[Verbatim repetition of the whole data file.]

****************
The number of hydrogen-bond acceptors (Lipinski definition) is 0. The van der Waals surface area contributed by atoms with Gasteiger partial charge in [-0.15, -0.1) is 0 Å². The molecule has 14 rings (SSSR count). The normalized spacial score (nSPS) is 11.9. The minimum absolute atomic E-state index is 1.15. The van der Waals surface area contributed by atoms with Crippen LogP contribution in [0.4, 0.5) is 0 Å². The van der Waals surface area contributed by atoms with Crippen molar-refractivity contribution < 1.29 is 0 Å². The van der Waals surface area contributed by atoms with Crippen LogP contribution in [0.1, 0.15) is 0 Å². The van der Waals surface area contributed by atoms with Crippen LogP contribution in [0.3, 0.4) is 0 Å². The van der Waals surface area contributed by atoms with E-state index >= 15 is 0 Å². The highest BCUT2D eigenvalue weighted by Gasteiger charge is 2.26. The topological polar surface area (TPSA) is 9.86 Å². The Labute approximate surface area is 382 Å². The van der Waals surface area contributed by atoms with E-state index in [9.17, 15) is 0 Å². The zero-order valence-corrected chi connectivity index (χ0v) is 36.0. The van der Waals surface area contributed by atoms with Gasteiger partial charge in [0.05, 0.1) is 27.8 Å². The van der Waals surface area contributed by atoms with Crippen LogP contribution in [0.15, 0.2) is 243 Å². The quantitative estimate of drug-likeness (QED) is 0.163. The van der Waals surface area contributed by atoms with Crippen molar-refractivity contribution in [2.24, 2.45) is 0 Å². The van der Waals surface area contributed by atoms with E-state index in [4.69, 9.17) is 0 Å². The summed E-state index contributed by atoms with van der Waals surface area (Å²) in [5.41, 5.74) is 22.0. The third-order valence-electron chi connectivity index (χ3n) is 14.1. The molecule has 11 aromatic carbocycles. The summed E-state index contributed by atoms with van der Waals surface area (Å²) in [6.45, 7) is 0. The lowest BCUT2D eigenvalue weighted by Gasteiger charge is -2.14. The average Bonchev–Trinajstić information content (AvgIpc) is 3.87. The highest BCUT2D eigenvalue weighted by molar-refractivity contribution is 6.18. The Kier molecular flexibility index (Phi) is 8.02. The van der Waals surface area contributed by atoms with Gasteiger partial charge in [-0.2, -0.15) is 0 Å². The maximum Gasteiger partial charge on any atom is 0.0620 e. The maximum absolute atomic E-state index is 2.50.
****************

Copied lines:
The number of hydrogen-bond acceptors (Lipinski definition) is 0. The van der Waals surface area contributed by atoms with Gasteiger partial charge in [-0.15, -0.1) is 0 Å². The molecule has 14 rings (SSSR count). The normalized spacial score (nSPS) is 11.9. The minimum absolute atomic E-state index is 1.15. The van der Waals surface area contributed by atoms with Crippen LogP contribution in [0.4, 0.5) is 0 Å². The van der Waals surface area contributed by atoms with Crippen molar-refractivity contribution < 1.29 is 0 Å². The van der Waals surface area contributed by atoms with Crippen LogP contribution in [0.1, 0.15) is 0 Å². The van der Waals surface area contributed by atoms with Crippen LogP contribution in [0.3, 0.4) is 0 Å². The van der Waals surface area contributed by atoms with E-state index >= 15 is 0 Å². The highest BCUT2D eigenvalue weighted by Gasteiger charge is 2.26. The topological polar surface area (TPSA) is 9.86 Å². The Labute approximate surface area is 382 Å². The van der Waals surface area contributed by atoms with E-state index in [9.17, 15) is 0 Å². The zero-order valence-corrected chi connectivity index (χ0v) is 36.0. The van der Waals surface area contributed by atoms with Gasteiger partial charge in [0.05, 0.1) is 27.8 Å². The van der Waals surface area contributed by atoms with Crippen LogP contribution in [0.15, 0.2) is 243 Å². The quantitative estimate of drug-likeness (QED) is 0.163. The van der Waals surface area contributed by atoms with Crippen molar-refractivity contribution in [2.24, 2.45) is 0 Å². The van der Waals surface area contributed by atoms with E-state index in [4.69, 9.17) is 0 Å². The summed E-state index contributed by atoms with van der Waals surface area (Å²) in [5.41, 5.74) is 22.0. The third-order valence-electron chi connectivity index (χ3n) is 14.1. The molecule has 11 aromatic carbocycles. The summed E-state index contributed by atoms with van der Waals surface area (Å²) in [6.45, 7) is 0. The lowest BCUT2D eigenvalue weighted by Gasteiger charge is -2.14. The average Bonchev–Trinajstić information content (AvgIpc) is 3.87. The highest BCUT2D eigenvalue weighted by molar-refractivity contribution is 6.18. The Kier molecular flexibility index (Phi) is 8.02. The van der Waals surface area contributed by atoms with Gasteiger partial charge in [-0.2, -0.15) is 0 Å². The maximum Gasteiger partial charge on any atom is 0.0620 e. The maximum absolute atomic E-state index is 2.50.